Regional Gardening Reports :: National Gardening Association

Northern California Coastal & Inland Valleys

October, 2009
Regional Report

Fall Lawn Care

Fertilize your lawn with a slow-release product that will carry it through the winter. Also, check for signs of mole or raccoon damage -- torn up patches of turf or tunneling. If animal damage is evident, look for grubs just below the thatch layer. If you find more than one or two grubs in a 4-inch-square patch, drench the lawn with a solution of soapy water.

Deer Repellant

Deer are moving down from the hills in search of water and food. If you live in a rural area, you may experience the "amazing disappearing garden trick" unless you come up with a plan to deter hungry deer from foraging in your yard. My friend Thais Powers swears by this recipe for home-made deer repellent: Mix one egg, beaten; 1/2 cup milk; 1/2 teaspoon oil; 1 teaspoon liquid soap; hot chili peppers; and 1 quart water. Strain through cheesecloth, store in refrigerator. Apply by pouring the mixture into a sprayer and misting susceptible plants frequently, especially after a rain or irrigating.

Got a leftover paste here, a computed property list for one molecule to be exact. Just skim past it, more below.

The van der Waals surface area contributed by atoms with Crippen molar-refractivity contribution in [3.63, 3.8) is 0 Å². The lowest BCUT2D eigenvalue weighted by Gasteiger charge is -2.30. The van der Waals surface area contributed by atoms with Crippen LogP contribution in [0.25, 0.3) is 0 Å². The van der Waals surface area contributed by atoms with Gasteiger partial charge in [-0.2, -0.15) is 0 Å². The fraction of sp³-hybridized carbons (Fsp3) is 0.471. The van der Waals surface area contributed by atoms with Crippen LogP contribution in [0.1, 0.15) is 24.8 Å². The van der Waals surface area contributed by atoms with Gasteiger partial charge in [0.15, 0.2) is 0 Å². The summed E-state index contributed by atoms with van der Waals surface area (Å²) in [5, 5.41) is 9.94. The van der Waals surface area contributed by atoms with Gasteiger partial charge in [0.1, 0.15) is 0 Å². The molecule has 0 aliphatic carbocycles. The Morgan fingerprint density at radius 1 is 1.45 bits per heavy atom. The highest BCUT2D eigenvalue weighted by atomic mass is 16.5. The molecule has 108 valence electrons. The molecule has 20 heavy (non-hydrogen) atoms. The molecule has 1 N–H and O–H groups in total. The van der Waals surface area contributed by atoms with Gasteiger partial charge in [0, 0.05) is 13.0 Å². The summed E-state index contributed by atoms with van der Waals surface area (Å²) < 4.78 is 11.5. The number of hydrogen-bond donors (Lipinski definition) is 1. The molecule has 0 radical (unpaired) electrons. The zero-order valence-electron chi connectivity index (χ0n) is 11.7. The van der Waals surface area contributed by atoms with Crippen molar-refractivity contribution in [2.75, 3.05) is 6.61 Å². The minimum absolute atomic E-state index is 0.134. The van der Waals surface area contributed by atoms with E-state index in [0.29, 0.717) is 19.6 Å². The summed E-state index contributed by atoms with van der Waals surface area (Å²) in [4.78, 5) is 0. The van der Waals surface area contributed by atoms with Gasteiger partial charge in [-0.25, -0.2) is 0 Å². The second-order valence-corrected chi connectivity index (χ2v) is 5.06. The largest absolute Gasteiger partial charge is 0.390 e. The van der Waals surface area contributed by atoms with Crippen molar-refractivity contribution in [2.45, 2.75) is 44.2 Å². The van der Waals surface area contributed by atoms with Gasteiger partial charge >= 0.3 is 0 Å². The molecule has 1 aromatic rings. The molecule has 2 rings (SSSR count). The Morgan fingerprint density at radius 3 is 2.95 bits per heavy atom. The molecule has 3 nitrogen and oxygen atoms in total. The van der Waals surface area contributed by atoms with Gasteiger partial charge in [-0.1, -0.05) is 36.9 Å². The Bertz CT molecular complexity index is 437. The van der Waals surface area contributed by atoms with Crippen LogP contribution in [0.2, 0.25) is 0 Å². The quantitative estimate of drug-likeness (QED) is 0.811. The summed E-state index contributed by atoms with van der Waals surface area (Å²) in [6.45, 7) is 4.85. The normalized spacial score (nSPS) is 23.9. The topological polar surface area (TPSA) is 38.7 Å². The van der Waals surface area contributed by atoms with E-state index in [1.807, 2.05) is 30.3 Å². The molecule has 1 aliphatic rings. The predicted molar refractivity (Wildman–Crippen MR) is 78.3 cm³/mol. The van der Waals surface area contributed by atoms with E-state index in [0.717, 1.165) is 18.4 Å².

Purchase Spring-Blooming Bulbs

Although it is not quite time to plant tulips, daffodils, hyacinths, or narcissus, they will produce larger and stronger flowers if they are chilled in the vegetable crisper of your refrigerator for four to six weeks prior to planting. Plan to plant when the soil temperature 6 inches below the surface is 60 degrees, usually around mid-November.

Thin Camellia Buds

For larger flowers, pinch out all but one bud every 4 inches along the branches of camellias. Make sure to leave buds further down each stem for continuous bloom during the spring. Fertilize plants with half-strength acid fertilizer. Large amounts of nitrogen now causes bud drop.

Reduce Water

Reset your irrigation systems to decrease the amount of water going to lawns and shrubs. The days are getting shorter and plants aren't using nearly as much water as in high summer. Container plants can also be pruned back. Feel the soil with your fingers; if it is dry 2 inches below the surface, water. If the soil still feels damp, wait a day or two, then check again. Water if necessary.


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